Madras High Court grants a 40 days ordinary leave for a Prisoner and orders him to report at the police station twice a day.

TITLE: Dhanalakshmi Vs.The Deputy Inspector General of Prisons.

Decided On: September 8, 2023.

W.P.(MD).No.20720 of 2023.

CORAM:  Hon’ble Mr. Justice M.S. Ramesh.


The petitioner is the wife of one Senthil murugan, who is a life convict (Life Convict No.16321). On the ground that the convict’s brother died on 03.07.2023 and properties belong to his brother are to be partitioned and that in order to execute a partition deed among the family members, the petitioner seeks for grant of 40 days of ordinary leave for his husband. The petitioner’s request in this regard came to be rejected through the impugned order dated 08.08.2023, predominantly on the ground that it is stated that the convict was involved in an offence under Section 224 IPC while he was on leave in the year 2010 and was also convicted and sentenced. Challenging the said order, the present Writ Petition has been filed.

Legal Analysis and Decision:

The prisoner has already been punished for an offence under Section 224 IPC, refusing to grant leave on this ground may amount to double jeopardy, which is impermissible in law. At this juncture, the learned Additional Public Prosecutor appearing for the respondents brought to our notice about the Circular of the Inspector General of Prisons dated 15.12.2017, which directs the prison authorities not to grant any sort of leave to the prisoners, who were absent on leave previously and are facing/faced cases under Section 224 IPC in the past five years preceding the date of commencement of leave. A bare reading of the Circular would relate only to cases where the prisoner had faced a case under Section 224 IPC in the past five years. Admittedly, the sentence imposed on the prisoner was in the year 2009 and five years have lapsed, the Circular cannot be put against the prisoner. On these grounds, the first reason assigned by the respondents for rejecting the petitioner’s request, cannot be sustained. This apart, it is also brought to our notice that the present impugned order has been passed by the Superintendent of Prison, Central Prison, Trichy. Rule 19 of the Tamil Nadu Suspension of Sentence Rules, 1982, provides that the Deputy Inspector General of Prisons is the competent authority to issue an order of release of prisoners on ordinary leave. The proviso to the said Rule states that when an exemption from any of the conditions in these Rules in favour of a prisoner is necessary, it is the Government, which would be the authority to consider such cases. Thus, Rule 19 does not authorise the Superintendent of Prisons to deal with any application seeking for grant of ordinary leave and therefore, the impugned order is also liable to be set aside on the ground of lack of jurisdiction.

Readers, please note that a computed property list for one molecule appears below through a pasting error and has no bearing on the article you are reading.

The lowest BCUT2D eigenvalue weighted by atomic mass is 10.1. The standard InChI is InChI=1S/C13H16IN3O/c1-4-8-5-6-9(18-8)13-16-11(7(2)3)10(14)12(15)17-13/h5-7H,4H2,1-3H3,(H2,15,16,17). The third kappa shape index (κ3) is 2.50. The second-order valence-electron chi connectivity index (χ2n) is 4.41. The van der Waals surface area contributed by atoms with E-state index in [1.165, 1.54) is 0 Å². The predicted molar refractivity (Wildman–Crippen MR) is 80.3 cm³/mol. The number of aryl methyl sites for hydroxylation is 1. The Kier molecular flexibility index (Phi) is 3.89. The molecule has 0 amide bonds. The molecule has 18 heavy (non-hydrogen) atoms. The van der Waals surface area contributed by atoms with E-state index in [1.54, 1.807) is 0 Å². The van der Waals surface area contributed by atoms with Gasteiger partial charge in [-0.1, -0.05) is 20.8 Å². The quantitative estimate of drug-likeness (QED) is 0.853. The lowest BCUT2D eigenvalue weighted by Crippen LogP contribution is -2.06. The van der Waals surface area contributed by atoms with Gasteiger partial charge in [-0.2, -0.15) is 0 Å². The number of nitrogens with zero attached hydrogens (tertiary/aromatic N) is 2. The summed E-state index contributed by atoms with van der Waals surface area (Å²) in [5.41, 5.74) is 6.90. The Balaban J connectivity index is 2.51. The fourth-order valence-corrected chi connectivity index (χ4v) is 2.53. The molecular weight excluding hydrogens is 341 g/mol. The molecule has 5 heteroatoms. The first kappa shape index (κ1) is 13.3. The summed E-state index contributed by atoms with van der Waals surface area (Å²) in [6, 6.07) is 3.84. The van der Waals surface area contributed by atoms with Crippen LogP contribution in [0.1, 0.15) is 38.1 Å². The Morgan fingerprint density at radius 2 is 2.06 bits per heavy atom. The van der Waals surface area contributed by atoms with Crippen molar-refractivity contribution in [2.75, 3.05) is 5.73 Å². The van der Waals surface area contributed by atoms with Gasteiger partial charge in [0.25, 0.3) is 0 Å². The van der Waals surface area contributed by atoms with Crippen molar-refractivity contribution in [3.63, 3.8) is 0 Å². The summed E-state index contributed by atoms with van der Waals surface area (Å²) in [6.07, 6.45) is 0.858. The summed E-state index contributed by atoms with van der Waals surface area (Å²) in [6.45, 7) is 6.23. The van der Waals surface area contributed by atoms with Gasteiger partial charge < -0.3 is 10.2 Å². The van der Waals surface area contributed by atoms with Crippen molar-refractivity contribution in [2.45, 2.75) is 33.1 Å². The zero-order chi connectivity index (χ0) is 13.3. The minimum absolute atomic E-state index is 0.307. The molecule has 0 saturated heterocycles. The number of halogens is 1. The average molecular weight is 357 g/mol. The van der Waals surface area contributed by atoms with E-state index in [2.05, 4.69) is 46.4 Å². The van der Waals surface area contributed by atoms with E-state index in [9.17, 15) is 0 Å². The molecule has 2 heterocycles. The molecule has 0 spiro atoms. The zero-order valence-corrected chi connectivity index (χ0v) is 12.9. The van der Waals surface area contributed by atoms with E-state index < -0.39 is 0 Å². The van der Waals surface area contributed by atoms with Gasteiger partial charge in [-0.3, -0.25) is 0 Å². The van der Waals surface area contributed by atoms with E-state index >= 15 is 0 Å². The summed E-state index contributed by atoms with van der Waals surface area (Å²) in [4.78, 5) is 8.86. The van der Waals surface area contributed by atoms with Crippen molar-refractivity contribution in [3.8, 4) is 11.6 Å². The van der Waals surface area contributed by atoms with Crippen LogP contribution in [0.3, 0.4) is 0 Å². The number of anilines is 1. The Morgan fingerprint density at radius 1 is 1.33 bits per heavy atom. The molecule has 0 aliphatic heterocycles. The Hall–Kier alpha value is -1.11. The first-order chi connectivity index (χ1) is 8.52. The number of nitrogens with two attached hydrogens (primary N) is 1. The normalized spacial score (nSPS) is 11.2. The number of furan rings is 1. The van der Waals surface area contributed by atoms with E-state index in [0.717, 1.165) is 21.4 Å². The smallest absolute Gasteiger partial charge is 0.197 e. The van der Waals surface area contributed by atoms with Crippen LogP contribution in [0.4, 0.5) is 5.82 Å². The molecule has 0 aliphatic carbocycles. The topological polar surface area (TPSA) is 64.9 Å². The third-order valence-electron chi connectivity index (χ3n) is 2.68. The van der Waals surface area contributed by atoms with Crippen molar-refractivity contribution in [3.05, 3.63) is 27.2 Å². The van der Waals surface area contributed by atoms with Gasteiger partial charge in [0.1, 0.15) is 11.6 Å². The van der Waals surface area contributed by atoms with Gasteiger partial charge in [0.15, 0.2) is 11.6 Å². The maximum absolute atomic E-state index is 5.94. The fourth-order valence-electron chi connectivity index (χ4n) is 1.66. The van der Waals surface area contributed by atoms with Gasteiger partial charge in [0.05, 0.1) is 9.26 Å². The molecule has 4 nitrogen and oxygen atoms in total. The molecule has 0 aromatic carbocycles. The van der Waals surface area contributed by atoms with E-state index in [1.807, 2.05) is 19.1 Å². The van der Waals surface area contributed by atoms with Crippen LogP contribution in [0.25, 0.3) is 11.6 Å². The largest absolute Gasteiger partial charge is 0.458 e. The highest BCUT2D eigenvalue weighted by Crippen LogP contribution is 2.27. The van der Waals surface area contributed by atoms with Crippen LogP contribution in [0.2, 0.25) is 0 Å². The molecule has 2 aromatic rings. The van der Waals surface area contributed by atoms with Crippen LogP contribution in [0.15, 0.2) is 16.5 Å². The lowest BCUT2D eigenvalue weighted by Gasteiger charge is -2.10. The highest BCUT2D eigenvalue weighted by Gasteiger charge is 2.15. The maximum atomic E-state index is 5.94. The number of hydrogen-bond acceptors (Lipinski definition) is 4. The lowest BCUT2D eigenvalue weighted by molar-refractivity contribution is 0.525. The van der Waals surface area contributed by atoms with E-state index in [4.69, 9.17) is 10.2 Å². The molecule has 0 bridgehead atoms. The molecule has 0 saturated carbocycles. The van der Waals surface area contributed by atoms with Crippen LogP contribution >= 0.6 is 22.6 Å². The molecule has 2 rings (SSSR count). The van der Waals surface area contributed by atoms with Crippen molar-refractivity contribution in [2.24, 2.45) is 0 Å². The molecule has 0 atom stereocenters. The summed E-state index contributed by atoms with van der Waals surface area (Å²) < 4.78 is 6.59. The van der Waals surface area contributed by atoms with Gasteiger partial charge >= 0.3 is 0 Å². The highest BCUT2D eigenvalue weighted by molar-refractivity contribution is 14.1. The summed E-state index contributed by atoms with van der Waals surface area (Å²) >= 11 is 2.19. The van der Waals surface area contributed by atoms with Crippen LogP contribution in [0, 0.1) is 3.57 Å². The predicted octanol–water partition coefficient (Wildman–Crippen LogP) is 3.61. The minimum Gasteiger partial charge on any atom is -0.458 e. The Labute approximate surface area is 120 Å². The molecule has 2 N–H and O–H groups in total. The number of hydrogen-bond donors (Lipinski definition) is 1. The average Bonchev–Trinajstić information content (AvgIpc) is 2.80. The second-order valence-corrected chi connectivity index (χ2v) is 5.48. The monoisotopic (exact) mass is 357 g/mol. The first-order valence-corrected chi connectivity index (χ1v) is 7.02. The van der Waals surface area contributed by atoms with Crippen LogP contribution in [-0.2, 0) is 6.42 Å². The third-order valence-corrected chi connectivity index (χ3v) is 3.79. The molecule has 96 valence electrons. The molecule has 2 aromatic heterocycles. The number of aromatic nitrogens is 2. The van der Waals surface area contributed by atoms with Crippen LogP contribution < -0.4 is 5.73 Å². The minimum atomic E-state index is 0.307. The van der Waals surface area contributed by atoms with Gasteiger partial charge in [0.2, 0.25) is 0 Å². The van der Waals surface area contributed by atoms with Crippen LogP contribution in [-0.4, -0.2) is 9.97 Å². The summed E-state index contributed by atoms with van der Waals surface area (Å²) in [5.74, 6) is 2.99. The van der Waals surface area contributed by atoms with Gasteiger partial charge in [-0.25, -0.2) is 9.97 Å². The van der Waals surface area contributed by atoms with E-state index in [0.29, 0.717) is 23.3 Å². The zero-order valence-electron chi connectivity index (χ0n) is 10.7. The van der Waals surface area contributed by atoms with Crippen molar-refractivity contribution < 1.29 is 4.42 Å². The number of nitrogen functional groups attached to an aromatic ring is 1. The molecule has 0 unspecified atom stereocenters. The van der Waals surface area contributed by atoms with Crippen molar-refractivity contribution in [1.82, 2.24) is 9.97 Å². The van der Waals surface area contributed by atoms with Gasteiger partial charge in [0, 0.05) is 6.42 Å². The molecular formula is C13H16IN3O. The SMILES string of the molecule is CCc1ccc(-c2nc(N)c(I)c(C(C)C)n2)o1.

The Court Concluded that the petitioner’s brother would be entitled for grant of ordinary leave for a period of 40 days without escort, with reasonable restrictions like the prisoner should report the Police Station of Perambalur twice a day at 10.00 AM and 6.00 PM, for the entire period of the ordinary leave.

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